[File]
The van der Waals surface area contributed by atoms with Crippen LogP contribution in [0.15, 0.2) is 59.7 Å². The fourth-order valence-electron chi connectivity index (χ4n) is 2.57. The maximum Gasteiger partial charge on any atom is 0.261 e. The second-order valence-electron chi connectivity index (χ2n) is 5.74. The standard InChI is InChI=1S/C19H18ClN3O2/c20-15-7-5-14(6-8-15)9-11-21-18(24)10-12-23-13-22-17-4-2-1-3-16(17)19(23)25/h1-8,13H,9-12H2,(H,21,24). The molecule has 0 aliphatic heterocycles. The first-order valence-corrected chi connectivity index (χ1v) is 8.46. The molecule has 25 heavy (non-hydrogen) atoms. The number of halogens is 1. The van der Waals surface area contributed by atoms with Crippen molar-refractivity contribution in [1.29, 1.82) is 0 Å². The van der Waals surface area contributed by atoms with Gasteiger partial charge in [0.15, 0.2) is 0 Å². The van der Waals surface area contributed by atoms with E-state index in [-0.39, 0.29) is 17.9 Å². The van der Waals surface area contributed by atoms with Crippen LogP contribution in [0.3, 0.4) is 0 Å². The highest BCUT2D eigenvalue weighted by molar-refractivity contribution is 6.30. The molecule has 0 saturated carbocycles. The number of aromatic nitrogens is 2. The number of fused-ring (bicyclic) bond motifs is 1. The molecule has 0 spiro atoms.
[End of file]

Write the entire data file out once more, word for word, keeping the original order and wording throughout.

The van der Waals surface area contributed by atoms with Crippen LogP contribution in [0.15, 0.2) is 59.7 Å². The fourth-order valence-electron chi connectivity index (χ4n) is 2.57. The maximum Gasteiger partial charge on any atom is 0.261 e. The second-order valence-electron chi connectivity index (χ2n) is 5.74. The standard InChI is InChI=1S/C19H18ClN3O2/c20-15-7-5-14(6-8-15)9-11-21-18(24)10-12-23-13-22-17-4-2-1-3-16(17)19(23)25/h1-8,13H,9-12H2,(H,21,24). The molecule has 0 aliphatic heterocycles. The first-order valence-corrected chi connectivity index (χ1v) is 8.46. The molecule has 25 heavy (non-hydrogen) atoms. The number of halogens is 1. The van der Waals surface area contributed by atoms with Crippen molar-refractivity contribution in [1.29, 1.82) is 0 Å². The van der Waals surface area contributed by atoms with Gasteiger partial charge in [0.15, 0.2) is 0 Å². The van der Waals surface area contributed by atoms with E-state index in [-0.39, 0.29) is 17.9 Å². The van der Waals surface area contributed by atoms with Crippen LogP contribution in [0.3, 0.4) is 0 Å². The highest BCUT2D eigenvalue weighted by molar-refractivity contribution is 6.30. The molecule has 0 saturated carbocycles. The number of aromatic nitrogens is 2. The number of fused-ring (bicyclic) bond motifs is 1. The molecule has 0 spiro atoms.